A firebomb attack gutted the headquarters of French satirical weekly Charlie Hebdo on Wednesday after it put an image of the Prophet Mohammad (PBUH) on its cover.
This week's edition shows a cartoon of Mohammad and a speech bubble with the words: "100 lashes if you don't die of laughter". It has the headline "Charia Hebdo", in a reference to Muslim sharia law, and says Prophet Mohammad guest-edited the issue.
Charlie Hebdo's website on Wednesday appeared to have been hacked and briefly showed images of a mosque with the message "no God but Allah", after which the site was blanked.
Many Muslims object to any representation of Allah or Prophet Mohammad, or to irreverent treatment of the Qur'an, and such incidents have inflamed protests in the past, sometimes violent.
Danish cartoons of Prophet Mohammad in 2005 sparked unrest in the Muslim world in which at least 50 people were killed. An American pastor's burning of a copy of the Qur'an led to protests in Afghanistan in April in which several died.
Police said nobody was injured in the fire that broke out at about 1 am in the office building that houses Charlie Hebdo. Windows were broken on the ground floor and first floor and fire damage was visible inside. The Paris prosecutor's office said that two molotov cocktails had been thrown into the magazine's offices.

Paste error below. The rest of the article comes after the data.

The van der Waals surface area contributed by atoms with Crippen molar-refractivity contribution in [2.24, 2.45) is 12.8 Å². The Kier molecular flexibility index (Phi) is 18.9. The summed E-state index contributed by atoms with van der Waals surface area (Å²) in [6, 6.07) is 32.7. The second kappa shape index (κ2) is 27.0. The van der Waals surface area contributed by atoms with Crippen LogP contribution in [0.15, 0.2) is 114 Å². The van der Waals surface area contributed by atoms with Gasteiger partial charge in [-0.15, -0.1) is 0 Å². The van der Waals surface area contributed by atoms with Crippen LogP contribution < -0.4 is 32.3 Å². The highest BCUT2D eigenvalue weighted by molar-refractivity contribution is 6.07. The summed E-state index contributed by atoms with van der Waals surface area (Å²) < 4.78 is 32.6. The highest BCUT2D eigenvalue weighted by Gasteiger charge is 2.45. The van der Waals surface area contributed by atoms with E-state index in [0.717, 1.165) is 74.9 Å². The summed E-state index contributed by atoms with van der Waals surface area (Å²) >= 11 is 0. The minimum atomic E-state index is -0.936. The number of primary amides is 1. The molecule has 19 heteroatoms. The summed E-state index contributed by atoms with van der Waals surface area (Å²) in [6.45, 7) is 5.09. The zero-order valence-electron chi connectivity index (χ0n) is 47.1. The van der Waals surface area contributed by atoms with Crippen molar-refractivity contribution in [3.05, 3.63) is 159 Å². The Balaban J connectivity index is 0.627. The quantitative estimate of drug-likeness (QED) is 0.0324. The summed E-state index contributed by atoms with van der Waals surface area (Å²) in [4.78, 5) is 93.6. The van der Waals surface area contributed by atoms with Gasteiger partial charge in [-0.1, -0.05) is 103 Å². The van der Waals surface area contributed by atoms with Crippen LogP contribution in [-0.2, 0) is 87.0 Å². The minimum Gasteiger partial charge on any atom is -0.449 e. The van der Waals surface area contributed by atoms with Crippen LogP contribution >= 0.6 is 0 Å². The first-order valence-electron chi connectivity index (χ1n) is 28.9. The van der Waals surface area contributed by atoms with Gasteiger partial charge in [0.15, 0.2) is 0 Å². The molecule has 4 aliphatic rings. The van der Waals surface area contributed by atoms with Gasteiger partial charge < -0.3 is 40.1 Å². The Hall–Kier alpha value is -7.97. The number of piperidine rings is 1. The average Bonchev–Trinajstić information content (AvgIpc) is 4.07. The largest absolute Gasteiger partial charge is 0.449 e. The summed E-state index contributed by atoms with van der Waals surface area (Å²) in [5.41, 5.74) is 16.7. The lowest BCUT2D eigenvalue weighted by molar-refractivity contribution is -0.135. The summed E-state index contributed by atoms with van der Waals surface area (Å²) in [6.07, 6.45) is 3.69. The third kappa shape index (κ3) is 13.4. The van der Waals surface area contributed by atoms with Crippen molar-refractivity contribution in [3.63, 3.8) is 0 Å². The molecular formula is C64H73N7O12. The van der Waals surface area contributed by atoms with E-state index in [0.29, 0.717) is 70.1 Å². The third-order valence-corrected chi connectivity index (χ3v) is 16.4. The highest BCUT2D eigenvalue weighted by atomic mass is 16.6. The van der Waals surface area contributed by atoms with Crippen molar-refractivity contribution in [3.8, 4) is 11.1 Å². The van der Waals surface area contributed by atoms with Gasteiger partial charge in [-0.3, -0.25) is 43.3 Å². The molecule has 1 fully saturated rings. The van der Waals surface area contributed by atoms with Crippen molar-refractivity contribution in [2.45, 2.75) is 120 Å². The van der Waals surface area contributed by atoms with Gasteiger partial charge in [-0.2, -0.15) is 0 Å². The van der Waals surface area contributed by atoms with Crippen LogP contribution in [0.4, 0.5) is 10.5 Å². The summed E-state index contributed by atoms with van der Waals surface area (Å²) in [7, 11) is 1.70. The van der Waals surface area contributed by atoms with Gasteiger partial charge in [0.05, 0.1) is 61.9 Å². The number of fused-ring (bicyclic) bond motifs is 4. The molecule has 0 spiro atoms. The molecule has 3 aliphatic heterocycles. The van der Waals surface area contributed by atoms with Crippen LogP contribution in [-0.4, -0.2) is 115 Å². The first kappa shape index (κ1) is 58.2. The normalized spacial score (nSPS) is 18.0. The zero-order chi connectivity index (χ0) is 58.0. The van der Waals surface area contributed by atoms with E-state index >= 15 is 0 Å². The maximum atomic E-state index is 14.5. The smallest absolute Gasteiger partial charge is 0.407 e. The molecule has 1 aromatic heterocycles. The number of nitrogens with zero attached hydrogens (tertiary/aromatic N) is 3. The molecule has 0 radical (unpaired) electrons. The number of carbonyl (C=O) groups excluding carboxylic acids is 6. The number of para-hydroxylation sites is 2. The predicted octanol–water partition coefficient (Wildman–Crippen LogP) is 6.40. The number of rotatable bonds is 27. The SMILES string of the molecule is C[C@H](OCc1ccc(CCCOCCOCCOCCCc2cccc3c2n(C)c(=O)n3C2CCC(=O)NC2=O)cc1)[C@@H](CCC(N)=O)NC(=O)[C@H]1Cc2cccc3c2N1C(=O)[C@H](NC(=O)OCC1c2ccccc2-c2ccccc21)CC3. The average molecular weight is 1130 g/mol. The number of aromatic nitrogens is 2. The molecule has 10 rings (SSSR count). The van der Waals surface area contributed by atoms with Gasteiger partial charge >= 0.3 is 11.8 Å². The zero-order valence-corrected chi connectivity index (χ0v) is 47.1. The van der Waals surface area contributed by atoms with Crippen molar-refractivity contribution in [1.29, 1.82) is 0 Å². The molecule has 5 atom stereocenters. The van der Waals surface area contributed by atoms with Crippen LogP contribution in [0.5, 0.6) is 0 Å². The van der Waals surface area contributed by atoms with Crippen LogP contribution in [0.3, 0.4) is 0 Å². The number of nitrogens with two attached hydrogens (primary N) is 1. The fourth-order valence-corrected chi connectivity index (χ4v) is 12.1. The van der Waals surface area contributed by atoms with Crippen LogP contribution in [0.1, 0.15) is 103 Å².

"The building is still standing. The problem is there's nothing left inside," Stephane Charbonnier, editor of Charlie Hebdo, told Europe 1 radio.
The main representative body of the Muslim faith in France, the French Muslim Council (CFCM), denounced the attack while also faulting the satirical publication.
"The CFCM deplores the deeply mocking tone of the newspaper towards Islam and its prophet, but reaffirms with force its total opposition to any act or form of violence," it said in statement.
About 5 million Muslims live in France, a country of about 65 million people.
Tareq Oubrou, head of the Association of Imams of France, also condemned the attack. "This is an inadmissible act," he told French TV station i>tele.
"Freedom is very important. It is nonetheless important to underline the sensitivity of the situation we face today.
"I call on Muslims to treat this lucidly and not succumb to what they consider as provocations regarding their religion ... I personally call on Muslims to keep an open mind and not take this too seriously."
In Dubai, the world's largest international Muslim body condemned Charlie Hebdo for publishing the image and a "highly provocative" editorial, but urged restraint among Muslims.